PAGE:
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grubby

1
[gruhb-ee]
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adjective, grub·bi·er, grub·bi·est.
  1. dirty; slovenly: children with grubby faces and sad eyes.
  2. infested with or affected by grubs or larvae.
  3. contemptible: grubby political tricks.
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Origin of grubby

1
First recorded in 1605–15; grub + -y1
Related formsgrub·bi·ly, adverbgrub·bi·ness, noun

Synonyms for grubby

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grubby

2
[gruhb-ee]
noun, plural grub·bies.
  1. a small sculpin, Myxocephalus aenaeus, inhabiting waters off the coast of New England.
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Origin of grubby

2
origin uncertain
Dictionary.com Unabridged Based on the Random House Unabridged Dictionary, © Random House, Inc. 2018

Related Words for grubby

shabby, unkempt, messy, grimy, grungy, seedy, squalid, filthy, soiled, black, foul, frowzy, impure, nasty, scruffy, sloppy, slovenly, smutty, sordid, unclean

Examples from the Web for grubby

Contemporary Examples of grubby

Historical Examples of grubby

  • From the miserable camp pup he glanced at the grubby face of Jamie.

  • The cleaner-by-the-day will do the grubby things and I shall like it.

    Jane Journeys On

    Ruth Comfort Mitchell

  • And the boy had scrambled to his feet to extend a grubby paw.

  • They made their way through a swarm of grubby children, and entered the porch.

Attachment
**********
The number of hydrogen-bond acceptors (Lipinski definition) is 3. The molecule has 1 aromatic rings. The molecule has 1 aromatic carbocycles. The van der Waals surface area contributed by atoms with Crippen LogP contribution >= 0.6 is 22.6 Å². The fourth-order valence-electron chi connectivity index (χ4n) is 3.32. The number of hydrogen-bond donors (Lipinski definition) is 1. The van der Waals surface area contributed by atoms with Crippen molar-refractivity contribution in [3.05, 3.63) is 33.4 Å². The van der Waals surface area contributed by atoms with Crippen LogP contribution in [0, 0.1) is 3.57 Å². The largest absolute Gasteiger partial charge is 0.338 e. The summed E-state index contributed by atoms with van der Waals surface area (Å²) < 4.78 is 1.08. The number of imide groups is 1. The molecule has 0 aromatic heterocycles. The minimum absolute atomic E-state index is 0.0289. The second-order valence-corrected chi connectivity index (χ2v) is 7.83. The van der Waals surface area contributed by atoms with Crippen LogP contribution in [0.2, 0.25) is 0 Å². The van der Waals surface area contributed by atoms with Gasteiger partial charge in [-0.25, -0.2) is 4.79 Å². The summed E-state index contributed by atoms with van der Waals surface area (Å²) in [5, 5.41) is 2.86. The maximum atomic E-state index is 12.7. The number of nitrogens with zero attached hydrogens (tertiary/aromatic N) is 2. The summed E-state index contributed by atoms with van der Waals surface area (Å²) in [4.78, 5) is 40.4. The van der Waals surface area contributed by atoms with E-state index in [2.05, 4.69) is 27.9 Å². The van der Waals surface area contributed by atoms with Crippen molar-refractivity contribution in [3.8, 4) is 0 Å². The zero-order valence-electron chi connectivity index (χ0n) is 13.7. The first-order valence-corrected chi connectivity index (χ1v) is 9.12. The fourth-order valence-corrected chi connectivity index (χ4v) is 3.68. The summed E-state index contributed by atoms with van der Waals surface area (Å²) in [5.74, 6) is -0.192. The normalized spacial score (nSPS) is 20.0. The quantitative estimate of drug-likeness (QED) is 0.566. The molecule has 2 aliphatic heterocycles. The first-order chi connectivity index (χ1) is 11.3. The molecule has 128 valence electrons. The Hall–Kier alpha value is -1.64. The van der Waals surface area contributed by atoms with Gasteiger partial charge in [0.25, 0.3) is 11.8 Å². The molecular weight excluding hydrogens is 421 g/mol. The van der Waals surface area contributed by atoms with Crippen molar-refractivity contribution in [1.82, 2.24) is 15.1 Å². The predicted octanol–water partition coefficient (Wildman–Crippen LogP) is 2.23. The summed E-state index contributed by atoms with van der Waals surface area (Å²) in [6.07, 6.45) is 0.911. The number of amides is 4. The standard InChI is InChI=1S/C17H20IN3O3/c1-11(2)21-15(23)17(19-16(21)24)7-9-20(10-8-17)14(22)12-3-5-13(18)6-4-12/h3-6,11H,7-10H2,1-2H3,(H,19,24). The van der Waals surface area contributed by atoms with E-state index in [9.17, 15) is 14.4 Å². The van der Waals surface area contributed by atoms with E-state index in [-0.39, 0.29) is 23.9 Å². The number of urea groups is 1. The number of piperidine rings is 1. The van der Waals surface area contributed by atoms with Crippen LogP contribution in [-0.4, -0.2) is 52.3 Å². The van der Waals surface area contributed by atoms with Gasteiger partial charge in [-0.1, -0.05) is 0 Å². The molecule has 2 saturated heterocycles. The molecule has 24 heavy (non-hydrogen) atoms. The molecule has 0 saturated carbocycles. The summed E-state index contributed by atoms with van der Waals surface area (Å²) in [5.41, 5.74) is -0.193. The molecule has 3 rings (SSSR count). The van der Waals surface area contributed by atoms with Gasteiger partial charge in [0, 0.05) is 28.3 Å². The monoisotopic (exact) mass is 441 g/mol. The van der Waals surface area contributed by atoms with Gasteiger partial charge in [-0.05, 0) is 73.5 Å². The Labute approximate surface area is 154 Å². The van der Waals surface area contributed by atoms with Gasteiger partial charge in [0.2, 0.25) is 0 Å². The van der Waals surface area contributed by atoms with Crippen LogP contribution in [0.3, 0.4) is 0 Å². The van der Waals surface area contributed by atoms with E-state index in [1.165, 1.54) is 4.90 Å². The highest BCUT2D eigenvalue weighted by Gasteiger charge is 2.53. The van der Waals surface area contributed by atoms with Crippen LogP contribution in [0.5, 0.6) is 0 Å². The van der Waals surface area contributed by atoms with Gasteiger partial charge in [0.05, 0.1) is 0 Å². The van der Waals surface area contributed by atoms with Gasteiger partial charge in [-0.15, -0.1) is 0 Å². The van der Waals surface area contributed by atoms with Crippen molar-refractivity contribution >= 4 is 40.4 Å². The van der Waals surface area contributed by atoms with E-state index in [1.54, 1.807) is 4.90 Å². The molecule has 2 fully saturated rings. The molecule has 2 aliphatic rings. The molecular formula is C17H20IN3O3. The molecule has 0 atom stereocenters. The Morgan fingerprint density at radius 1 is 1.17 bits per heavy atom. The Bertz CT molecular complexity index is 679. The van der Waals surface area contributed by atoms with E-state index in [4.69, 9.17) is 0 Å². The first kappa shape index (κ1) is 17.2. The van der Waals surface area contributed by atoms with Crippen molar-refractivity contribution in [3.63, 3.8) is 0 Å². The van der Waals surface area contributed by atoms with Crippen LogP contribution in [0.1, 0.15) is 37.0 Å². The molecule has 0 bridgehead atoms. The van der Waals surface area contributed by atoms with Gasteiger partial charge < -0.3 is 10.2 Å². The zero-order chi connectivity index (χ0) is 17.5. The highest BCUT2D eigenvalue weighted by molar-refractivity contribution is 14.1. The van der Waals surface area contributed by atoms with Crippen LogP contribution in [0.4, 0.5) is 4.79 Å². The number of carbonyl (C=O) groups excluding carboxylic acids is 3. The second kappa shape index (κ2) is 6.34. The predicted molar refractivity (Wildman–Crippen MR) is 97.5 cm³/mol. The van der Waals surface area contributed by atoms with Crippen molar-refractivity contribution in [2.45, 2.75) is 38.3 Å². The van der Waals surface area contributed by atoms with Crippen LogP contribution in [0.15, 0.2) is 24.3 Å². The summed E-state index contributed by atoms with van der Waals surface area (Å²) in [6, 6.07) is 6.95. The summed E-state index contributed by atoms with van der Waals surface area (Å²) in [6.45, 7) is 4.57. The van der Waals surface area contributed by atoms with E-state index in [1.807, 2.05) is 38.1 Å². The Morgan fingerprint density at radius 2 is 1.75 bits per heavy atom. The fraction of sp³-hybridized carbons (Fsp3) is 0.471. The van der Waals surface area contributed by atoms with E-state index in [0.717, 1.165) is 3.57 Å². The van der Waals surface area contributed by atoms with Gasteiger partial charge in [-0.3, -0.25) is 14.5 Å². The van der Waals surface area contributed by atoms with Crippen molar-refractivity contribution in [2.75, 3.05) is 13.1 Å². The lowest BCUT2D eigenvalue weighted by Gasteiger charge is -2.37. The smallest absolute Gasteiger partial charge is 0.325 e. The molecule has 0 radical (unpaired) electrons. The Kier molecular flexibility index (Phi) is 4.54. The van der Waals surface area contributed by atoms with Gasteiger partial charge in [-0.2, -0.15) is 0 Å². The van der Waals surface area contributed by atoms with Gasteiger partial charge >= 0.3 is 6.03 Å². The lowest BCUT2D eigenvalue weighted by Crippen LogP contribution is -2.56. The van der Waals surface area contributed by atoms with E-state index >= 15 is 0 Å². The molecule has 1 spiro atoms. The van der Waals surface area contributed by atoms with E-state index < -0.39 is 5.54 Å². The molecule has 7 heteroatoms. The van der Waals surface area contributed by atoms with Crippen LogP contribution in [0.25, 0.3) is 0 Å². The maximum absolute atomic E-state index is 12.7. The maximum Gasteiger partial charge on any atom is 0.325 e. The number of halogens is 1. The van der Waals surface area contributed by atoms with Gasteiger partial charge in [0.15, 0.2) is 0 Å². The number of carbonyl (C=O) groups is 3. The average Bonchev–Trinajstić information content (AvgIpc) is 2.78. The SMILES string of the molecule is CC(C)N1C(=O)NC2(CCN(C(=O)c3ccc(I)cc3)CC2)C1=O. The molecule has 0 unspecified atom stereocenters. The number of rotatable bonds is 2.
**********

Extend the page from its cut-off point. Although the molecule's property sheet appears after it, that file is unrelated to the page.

• So, reversing the order of Nature, the butterfly had retired into a 'grubby' state.

    The Convert

    Elizabeth Robins


British Dictionary definitions for grubby

grubby

adjective -bier or -biest
  1. dirty; slovenly
  2. mean; beggarly
  3. infested with grubs
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Derived Formsgrubbily, adverbgrubbiness, noun
Collins English Dictionary - Complete & Unabridged 2012 Digital Edition © William Collins Sons & Co. Ltd. 1979, 1986 © HarperCollins Publishers 1998, 2000, 2003, 2005, 2006, 2007, 2009, 2012

Word Origin and History for grubby

adj.

"dirty," by 1845, from grub (n.) in a sense of "dirty child" (who presumably got that way from digging in earth) + -y (2). Earlier it was used in a sense of "stunted, dwarfish" (1610s) and "infested with grubs" (1725). Related: Grubbily; grubbiness.

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Online Etymology Dictionary, © 2010 Douglas Harper